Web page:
Beaujolais does not have to be modern | wine

IIf you’re someone who thinks beaujolais starts and ends during the third weekend in November, you might want to reconsider. The area has more to offer than bright, shiny modernity, though fun, and has a surprising array of styles; The only constant is the grape it’s made from, which is jamai.

To begin with, not all Beaujolais are light, though the 2021 Vintage is noticeably lighter and fresher than the 2020, which is still there. What you choose will be partly a matter of taste and partly what you eat: 2020 would be a good choice for Christmas turkey, for example, while 21 would be better with Boxing Day leftovers.

Then there are the different terrains. Most of the beaujolais come from granite soils, but some, including those at Morgon’s Côte du Py, are grown on a blue schist-like stone which gives them more structure. Even within the same crow, there are individual vineyards, or sweeteners As is known, as soil or sun exposure may vary. Higher vineyards also tend to produce wines that are more elegant and textured than flat ones, while Beaujolais made from older vines will be more concentrated.

All that said, Fleury is, as the name suggests, generally more floral and lighter, elegant with the ability to age, and a more intense Morgone and the type of wine to drink with a robust stew rather than a libation. sandwich. Beaujolais is especially good in wine sauces, too.

Another factor to consider is the winemaker’s opinion of what beaujolais should look like. If they prefer freshness, they’ll pick early to keep the alcohol content low—many estates harvested in August of this year and age their wines in stainless steel, concrete, or large old barrels, rather than small oak barrels. There is also a significant natural winemaking group who do not filter or filter their wines, and use native or wild yeasts, resulting in more murky, sometimes funky wines.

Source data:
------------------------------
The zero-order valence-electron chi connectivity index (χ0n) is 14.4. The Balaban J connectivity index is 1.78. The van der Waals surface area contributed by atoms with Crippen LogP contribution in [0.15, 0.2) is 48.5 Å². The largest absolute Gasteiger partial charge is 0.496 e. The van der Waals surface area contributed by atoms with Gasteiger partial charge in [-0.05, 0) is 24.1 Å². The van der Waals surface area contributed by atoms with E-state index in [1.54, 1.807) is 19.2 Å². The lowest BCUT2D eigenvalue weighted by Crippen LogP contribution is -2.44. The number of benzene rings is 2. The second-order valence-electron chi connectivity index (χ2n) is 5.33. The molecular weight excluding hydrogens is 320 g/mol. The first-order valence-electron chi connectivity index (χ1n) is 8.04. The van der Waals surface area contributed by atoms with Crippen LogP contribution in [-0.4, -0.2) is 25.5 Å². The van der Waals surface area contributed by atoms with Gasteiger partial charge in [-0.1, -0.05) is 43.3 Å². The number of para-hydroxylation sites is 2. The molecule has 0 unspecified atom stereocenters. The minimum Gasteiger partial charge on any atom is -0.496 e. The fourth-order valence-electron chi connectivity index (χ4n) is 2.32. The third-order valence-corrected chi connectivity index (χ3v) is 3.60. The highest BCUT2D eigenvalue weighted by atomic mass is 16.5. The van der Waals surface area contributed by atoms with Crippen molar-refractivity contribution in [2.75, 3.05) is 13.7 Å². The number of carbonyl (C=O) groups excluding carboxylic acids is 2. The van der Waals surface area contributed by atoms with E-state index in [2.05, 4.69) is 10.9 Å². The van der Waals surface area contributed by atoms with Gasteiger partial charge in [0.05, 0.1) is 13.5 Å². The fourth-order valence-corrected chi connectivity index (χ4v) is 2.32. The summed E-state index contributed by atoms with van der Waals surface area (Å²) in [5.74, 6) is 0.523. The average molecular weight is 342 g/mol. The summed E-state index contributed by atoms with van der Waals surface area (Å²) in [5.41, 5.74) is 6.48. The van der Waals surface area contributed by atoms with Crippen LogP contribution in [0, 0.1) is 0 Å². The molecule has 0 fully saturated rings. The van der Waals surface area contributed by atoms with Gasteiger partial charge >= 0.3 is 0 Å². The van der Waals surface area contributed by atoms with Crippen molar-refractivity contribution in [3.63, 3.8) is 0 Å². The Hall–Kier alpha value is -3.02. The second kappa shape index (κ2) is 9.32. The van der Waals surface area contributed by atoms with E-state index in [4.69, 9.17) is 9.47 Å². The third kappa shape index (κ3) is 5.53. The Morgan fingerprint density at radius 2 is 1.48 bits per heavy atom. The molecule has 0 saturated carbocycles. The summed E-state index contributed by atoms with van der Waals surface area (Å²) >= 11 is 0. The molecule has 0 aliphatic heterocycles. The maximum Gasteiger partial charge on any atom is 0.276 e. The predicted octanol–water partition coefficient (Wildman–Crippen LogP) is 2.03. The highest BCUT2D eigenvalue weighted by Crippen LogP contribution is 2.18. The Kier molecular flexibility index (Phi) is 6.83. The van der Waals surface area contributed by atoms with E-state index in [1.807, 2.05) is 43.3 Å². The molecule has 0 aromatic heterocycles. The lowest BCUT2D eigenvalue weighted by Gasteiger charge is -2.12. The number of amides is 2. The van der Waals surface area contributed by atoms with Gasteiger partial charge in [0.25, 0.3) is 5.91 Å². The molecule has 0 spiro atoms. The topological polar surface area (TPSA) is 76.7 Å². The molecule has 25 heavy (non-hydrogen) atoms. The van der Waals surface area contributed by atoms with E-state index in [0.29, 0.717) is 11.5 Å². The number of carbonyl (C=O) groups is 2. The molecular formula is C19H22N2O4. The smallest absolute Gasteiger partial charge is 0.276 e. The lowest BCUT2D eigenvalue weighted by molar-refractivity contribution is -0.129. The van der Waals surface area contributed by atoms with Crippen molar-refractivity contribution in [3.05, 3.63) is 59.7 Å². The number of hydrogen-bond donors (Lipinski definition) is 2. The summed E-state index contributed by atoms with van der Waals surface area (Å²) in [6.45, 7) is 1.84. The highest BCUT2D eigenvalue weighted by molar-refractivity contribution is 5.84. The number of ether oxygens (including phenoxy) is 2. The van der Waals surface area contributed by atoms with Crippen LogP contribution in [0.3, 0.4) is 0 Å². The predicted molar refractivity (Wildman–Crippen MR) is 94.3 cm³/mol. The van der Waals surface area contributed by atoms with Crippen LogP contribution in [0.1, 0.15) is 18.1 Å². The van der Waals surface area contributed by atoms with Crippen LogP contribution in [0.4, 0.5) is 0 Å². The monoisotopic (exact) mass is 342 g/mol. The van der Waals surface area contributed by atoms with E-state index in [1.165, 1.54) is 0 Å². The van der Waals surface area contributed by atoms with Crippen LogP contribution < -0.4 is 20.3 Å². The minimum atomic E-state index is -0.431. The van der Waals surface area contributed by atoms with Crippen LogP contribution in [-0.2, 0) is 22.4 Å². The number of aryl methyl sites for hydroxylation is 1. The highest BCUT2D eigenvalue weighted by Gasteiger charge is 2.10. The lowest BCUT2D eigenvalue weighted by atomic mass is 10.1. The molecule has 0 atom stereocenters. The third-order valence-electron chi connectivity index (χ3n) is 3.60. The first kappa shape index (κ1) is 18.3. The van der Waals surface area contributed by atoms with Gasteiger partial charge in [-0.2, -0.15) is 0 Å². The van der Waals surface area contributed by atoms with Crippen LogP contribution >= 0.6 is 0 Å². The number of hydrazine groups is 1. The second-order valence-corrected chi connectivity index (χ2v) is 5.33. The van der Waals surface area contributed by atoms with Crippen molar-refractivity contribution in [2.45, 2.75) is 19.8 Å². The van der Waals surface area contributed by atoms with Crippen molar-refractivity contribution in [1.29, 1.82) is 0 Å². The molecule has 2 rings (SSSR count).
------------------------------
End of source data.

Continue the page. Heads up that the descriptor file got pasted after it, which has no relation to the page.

Of course, all of these differences are also true of other wine regions, but since beaujolais tend to sound simplistic, it’s worth pointing out that, even if you don’t think it suits you, there may be a style. You can also adjust it to your taste by the temperature at which you serve it. “Village” pogo is most often served chilled, but the paste should be served a little warmer.

The other great feature is value for money: beaujolais generally score higher than burgundy – especially at The Wine Society, whose prices, while always competitive, are much lower, as you can see below.

Five Pugles is not recent

Lauren Beaujolais House 2020 £8.99 (or £7.99 on a mix of six) Majestic, 14% off. A delightfully ripe, cherry-flavored Beaujolais at a very affordable price.

Sainsbury’s Taste The Difference Beaujolais Villages Côteaux Granitiques 2020 £10, 13% off. Really attractive, trademark beaujolais, highlighting the granitic soils of the region. Worth buying when it’s at 25% off.

Jean Paul Brun Beaujolais the Elder golden lands 2021 £12.50 Wine Society, £17.45 Noble Grape, 12.5%. Wines from the south of the region made from old vines, but in the 2021 vintage. Fine, elegant, almost pinot-ish.

Jean-Marc Burgod Morgon Côte de Bey2020 £14.95 Wine Society, £21.99 Hay Wines, 13%. A rich, strong alcoholic beverage that can stay away for at least two years. Good game for Turkey, keep in mind.

The Villages of Guy Breton Beaujolais, Kofi Marilou 2021 £24.50 Little Shop & Pantry, Bristol, £24.95 Swig, 12%. Delicate, ethereal Beaujolais wines from one of the region’s finest natural winemakers, Guy Breton. Just pesky.

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